3. Gary Morgan 27th March 2018

    Inspirational Thank you

  4. JIM & SHEILA 27th March 2018

    Thanks for the latest ‘hard facts’ update Pete,
    It is difficult to comprehend there is not a single match to your DNA – at the moment…..
    Surely, over time with more donors coming into the scheme it will happen, however, short term we are confident you have the right team around you to make the autologous transplant work and work well.
    Stay strong and positive to be in the best position to make this next step succeed.
    The Smarties.

  5. Caroline 27th March 2018

    My husband was diagnosed in 2011 had autologous transplant 2013 and I have had the most brilliant 4 years .
    The upside is that every moment is a moment to be lived so keep that focus . You will make memories that many won’t if they live twice as long .
    Transplant was very successful and my research suggests myeloma is no longer the terminal disease it was and there is hope. So fingers crossed you can get a good few years under your belt with your boys Sadly he got the short straw and managed to get a completely unrelated primary cancer…
    Just take every day as it comes and do what you want to do today .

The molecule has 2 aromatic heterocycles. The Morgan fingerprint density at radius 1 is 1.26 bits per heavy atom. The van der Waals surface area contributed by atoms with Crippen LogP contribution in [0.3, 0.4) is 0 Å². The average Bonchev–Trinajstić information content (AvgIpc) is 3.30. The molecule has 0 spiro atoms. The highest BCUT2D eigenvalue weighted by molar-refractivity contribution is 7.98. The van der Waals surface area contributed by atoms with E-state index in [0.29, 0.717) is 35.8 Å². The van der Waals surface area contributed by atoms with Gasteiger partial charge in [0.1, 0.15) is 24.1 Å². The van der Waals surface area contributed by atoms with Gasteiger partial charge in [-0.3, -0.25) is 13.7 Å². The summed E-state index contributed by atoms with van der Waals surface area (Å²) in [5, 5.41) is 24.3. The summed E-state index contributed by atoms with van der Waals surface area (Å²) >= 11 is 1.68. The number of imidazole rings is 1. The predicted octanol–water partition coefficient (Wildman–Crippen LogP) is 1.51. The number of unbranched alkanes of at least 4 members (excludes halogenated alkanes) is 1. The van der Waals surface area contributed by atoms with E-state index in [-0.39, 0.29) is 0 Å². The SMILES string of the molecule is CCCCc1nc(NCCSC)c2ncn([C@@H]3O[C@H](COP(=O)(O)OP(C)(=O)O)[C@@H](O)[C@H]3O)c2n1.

6. Stacy Woodhouse 28th March 2018

    Hi
    I am very much in the same situation as you are. I am 37 with a little girl called Harper-Mae. I am also under The Christie and I have multiple myeloma. It all first started with a bad back Sept 16. Feb 17 a disc in my spine was broken with what they thought was a Solitary Plasmasytoma. They cemented my spine and did the biopsy. We now think that if a PET scan would have been done at this time they would have found them all. I’m due to have an Stem Cell Transplant May 18 . I wish you all the luck in the world and hope everything goes well for you xx

  7. Jay James 6th April 2018

    Pete such hard read (with a tear in my eye), stay strong.
    My Stem Cell Swab pack has arrived today, along with Brad & Aled.
    Keep fighting as we know you will.

  8. Sarah Habegham 24th April 2018

    Hiya
    I have registered for a test kit following my connection who posted this on LinkedIn. Heres hoping.
    Sarah

  9. Abi 4th May 2018

    Hello Pete,

    You are in my prayers. I pray that God heals you and makes your health perfected.

    I also pray for strength for your family.

    Amen

  10. Rebecca Gray 4th May 2018

    You are a very inspiring human being. I am on the rgister already, my donor ID is GBDKMB847475 I may have alreasy been ruled out but just in case. Sending positive thoughts.